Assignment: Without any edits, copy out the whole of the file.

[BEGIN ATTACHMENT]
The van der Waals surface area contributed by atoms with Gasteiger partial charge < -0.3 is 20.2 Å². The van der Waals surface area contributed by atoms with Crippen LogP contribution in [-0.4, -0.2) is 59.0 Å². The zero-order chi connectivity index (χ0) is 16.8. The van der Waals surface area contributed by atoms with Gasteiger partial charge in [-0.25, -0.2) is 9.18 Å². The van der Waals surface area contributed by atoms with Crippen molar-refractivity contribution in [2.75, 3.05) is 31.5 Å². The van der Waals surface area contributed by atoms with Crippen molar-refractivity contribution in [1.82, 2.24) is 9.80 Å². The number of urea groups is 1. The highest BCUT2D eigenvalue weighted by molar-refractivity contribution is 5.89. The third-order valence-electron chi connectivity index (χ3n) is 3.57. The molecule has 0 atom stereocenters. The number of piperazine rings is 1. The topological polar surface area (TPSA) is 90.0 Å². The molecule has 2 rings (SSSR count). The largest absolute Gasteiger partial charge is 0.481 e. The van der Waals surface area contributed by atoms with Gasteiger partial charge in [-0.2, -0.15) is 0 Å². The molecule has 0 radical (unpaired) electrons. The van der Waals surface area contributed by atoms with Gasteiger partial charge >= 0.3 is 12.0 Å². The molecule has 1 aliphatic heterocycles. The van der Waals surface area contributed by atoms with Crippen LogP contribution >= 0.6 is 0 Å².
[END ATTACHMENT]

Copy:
The van der Waals surface area contributed by atoms with Gasteiger partial charge < -0.3 is 20.2 Å². The van der Waals surface area contributed by atoms with Crippen LogP contribution in [-0.4, -0.2) is 59.0 Å². The zero-order chi connectivity index (χ0) is 16.8. The van der Waals surface area contributed by atoms with Gasteiger partial charge in [-0.25, -0.2) is 9.18 Å². The van der Waals surface area contributed by atoms with Crippen molar-refractivity contribution in [2.75, 3.05) is 31.5 Å². The van der Waals surface area contributed by atoms with Crippen molar-refractivity contribution in [1.82, 2.24) is 9.80 Å². The number of urea groups is 1. The highest BCUT2D eigenvalue weighted by molar-refractivity contribution is 5.89. The third-order valence-electron chi connectivity index (χ3n) is 3.57. The molecule has 0 atom stereocenters. The number of piperazine rings is 1. The topological polar surface area (TPSA) is 90.0 Å². The molecule has 2 rings (SSSR count). The largest absolute Gasteiger partial charge is 0.481 e. The van der Waals surface area contributed by atoms with Gasteiger partial charge in [-0.2, -0.15) is 0 Å². The molecule has 0 radical (unpaired) electrons. The van der Waals surface area contributed by atoms with Gasteiger partial charge >= 0.3 is 12.0 Å². The molecule has 1 aliphatic heterocycles. The van der Waals surface area contributed by atoms with Crippen LogP contribution >= 0.6 is 0 Å².